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Hello Kitty Online
A lot or a little?
The parents' guide to what's in this game.
What parents need to know
Parents need to know that Hello Kitty Online is a beautiful and easy to play online game with the very cute characters of Hello Kitty and all her friends, making it an attractive game to younger kids, especially girls. Although the content is ESRB rated E for Everyone, parents need to know that the website contains many social networking elements and provides kids personal emails, blogs and tools to make their own movies, and thus is more appropriate for players 13+ or who have the supervision of their parents. Hello Kitty Online is free to play, but monetizes through micro-transactions. There are two kinds of "currency" in the cash shop - one that is bought with real dollars, and one that is earned through social activity on the Hello Kitty website - such as posting on the forums, blogs and participating in various events.
- Parents say
- Kids say
What's it about?
In HELLO KITTY ONLINE, kids get to explore Sanrioland and meet Hello Kitty and all her friends, traveling to cities like Sanrio Harbor, Florapolis, London, Paris, and Beijing. Kids will met popular characters like Keroppi, Badtz-Maru, and Purrin and help them out with quests and favors. Kids learn the various aspects and features of the game as they go along, including the various tradeskills like cooking, sewing, gathering, foresting, and mining. They also are able to keep and take care of pets, play mini-games, grow crops on their farm, and build a house. The game is linear as you have to complete certain quests before you can move further along.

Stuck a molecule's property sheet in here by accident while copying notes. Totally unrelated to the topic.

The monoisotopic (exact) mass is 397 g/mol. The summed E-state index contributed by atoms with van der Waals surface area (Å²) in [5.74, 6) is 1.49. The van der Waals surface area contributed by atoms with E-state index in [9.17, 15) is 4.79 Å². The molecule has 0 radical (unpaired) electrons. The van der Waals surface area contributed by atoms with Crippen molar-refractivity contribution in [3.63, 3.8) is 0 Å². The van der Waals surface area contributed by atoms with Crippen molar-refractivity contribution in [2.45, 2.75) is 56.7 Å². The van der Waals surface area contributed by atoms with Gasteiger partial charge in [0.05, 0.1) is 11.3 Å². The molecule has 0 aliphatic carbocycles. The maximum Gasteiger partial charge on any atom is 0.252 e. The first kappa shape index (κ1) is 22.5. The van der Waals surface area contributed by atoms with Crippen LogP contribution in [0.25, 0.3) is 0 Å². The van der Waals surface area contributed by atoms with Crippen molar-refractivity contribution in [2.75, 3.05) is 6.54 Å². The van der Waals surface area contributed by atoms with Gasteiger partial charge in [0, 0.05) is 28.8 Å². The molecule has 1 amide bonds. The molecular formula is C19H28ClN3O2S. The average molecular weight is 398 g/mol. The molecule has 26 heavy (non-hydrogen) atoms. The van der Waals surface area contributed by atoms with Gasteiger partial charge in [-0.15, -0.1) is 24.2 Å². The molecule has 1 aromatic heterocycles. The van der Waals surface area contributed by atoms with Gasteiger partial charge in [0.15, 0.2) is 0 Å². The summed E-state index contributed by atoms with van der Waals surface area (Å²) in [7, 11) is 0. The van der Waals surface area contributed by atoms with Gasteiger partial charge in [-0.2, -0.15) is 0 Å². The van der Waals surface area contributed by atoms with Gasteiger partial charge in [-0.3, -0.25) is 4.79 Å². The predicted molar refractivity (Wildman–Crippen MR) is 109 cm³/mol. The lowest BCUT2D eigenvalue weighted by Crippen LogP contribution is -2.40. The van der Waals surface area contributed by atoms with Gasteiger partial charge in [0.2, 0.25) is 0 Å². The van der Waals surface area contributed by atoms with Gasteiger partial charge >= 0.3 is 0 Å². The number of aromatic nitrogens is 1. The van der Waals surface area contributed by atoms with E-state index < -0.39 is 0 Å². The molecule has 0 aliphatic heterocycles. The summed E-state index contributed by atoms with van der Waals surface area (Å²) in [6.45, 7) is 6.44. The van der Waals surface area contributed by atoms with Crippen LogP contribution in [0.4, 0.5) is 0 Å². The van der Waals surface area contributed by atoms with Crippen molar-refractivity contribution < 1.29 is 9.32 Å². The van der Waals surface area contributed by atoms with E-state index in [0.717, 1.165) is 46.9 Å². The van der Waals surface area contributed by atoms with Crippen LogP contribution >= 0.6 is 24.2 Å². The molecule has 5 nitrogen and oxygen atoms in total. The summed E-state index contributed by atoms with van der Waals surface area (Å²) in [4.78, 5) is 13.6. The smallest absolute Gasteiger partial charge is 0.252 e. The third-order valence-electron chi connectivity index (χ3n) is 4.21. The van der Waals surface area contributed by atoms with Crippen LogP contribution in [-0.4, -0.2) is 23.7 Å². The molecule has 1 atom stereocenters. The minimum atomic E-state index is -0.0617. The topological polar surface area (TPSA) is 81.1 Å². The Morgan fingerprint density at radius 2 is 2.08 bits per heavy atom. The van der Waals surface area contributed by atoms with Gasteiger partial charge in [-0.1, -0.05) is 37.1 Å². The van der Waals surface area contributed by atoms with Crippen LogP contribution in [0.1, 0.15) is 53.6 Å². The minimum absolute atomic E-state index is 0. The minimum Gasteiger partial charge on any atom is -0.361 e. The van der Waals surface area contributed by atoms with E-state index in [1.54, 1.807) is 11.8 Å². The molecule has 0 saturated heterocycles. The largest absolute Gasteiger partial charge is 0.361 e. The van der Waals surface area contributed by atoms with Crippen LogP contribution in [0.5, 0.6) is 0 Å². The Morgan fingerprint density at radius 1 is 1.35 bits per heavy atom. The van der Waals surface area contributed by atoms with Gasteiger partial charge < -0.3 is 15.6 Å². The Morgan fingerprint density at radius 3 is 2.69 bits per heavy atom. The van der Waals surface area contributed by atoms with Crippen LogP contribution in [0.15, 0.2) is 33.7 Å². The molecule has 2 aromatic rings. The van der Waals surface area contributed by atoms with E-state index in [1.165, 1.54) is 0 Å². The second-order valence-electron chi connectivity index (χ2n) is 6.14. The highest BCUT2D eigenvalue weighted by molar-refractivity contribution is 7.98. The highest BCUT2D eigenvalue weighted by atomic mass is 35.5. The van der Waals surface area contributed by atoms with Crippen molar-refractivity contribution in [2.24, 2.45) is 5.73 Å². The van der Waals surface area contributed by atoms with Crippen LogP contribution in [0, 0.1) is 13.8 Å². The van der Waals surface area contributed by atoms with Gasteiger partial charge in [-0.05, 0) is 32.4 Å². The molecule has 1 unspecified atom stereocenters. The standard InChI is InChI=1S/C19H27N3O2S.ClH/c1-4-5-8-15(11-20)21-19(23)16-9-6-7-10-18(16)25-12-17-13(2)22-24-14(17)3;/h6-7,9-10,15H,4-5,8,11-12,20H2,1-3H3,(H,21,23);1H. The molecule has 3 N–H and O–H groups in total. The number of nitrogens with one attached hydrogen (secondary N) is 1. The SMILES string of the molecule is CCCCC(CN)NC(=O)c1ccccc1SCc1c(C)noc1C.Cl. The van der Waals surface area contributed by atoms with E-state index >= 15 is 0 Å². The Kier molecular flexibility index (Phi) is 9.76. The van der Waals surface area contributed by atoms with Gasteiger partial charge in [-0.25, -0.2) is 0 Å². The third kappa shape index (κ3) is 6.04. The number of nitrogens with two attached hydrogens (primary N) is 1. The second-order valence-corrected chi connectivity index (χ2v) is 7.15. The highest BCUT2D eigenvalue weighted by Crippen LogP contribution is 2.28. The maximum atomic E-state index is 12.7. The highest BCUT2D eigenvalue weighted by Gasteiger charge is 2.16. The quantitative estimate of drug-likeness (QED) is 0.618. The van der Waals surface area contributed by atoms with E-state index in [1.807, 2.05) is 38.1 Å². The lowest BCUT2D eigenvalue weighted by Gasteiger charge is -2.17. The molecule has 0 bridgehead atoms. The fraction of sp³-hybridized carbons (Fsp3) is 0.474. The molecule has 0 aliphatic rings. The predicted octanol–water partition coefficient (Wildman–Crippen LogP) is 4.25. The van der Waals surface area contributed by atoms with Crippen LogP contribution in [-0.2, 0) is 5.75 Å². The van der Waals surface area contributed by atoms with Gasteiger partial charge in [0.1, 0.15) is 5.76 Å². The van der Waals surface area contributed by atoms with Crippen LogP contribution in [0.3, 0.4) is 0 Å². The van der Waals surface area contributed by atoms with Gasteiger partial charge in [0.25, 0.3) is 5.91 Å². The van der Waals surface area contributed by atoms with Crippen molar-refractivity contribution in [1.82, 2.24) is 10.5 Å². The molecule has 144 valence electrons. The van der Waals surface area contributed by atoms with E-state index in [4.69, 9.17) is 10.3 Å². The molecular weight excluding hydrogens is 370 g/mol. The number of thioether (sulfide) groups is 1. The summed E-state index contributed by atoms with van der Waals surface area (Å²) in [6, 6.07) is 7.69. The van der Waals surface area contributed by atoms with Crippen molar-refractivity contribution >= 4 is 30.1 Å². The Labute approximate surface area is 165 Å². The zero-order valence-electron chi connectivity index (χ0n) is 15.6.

Is it any good?
Hello Kitty Online isn't just a game. It has intergrated a social website into the game as well. Kids signing up for Hello Kitty Online also get a personal Hello Kitty Online email and blog. By clicking on a friend's character in-game, kids can email them, or view their blogs and uploaded videos. In the game portion, there's plenty to do in Sanrioland. Unlike most MMOs where the gameplay involves killing, in this MMO, kids have to learn skills and complete quests to advance in this game. The little combat that there is consists of whacking cartoon characters until they are stunned or fall asleep; and the only reason to whack them is to gather materials from them for other tradeskills, to complete quests, or to collect them as pets. This is a refreshingly sweet MMO.
Online interaction: There are many Game Masters in game to guide players and create a cooperative and fun atmosphere, but the game has open chat which can lead to not so positive experiences.
Talk to your kids about ...
Families can talk about Internet Safety and what they should and should not talk about while online. What sort of information shouldn't you share? How much information do you think is safe to share with a new friend? How do you know they are who or what they say they are?
Families can also talk about Online Behavior and Cyberbullying. Why do kids behave differently on the playground, than they do online?
Families also can talk about Online Consumerism. Why do you have to spend real dollars on getting that special outfit? Is your avatar looking "Cool" worth the money or are there better things you can do with it?
For kids who love MMOs
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Common Sense Media's unbiased ratings are created by expert reviewers and aren't influenced by the product's creators or by any of our funders, affiliates, or partners.